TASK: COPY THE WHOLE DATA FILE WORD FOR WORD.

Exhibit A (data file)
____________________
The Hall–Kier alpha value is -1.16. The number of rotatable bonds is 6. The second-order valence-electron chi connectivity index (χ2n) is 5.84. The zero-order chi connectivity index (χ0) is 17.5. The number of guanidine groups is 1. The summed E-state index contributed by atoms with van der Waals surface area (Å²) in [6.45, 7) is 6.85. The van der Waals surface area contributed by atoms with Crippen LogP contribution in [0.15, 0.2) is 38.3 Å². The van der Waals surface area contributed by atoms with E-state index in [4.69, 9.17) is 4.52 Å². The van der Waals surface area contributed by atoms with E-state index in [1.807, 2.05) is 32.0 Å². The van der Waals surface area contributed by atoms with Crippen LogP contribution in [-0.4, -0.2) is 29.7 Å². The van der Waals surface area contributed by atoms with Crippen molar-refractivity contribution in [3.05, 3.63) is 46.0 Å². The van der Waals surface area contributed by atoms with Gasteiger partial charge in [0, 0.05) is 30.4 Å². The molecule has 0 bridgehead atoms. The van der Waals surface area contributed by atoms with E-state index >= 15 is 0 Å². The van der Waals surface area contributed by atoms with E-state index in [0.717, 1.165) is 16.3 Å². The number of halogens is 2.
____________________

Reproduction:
The Hall–Kier alpha value is -1.16. The number of rotatable bonds is 6. The second-order valence-electron chi connectivity index (χ2n) is 5.84. The zero-order chi connectivity index (χ0) is 17.5. The number of guanidine groups is 1. The summed E-state index contributed by atoms with van der Waals surface area (Å²) in [6.45, 7) is 6.85. The van der Waals surface area contributed by atoms with Crippen LogP contribution in [0.15, 0.2) is 38.3 Å². The van der Waals surface area contributed by atoms with E-state index in [4.69, 9.17) is 4.52 Å². The van der Waals surface area contributed by atoms with E-state index in [1.807, 2.05) is 32.0 Å². The van der Waals surface area contributed by atoms with Crippen LogP contribution in [-0.4, -0.2) is 29.7 Å². The van der Waals surface area contributed by atoms with Crippen molar-refractivity contribution in [3.05, 3.63) is 46.0 Å². The van der Waals surface area contributed by atoms with Gasteiger partial charge in [0, 0.05) is 30.4 Å². The molecule has 0 bridgehead atoms. The van der Waals surface area contributed by atoms with E-state index >= 15 is 0 Å². The van der Waals surface area contributed by atoms with E-state index in [0.717, 1.165) is 16.3 Å². The number of halogens is 2.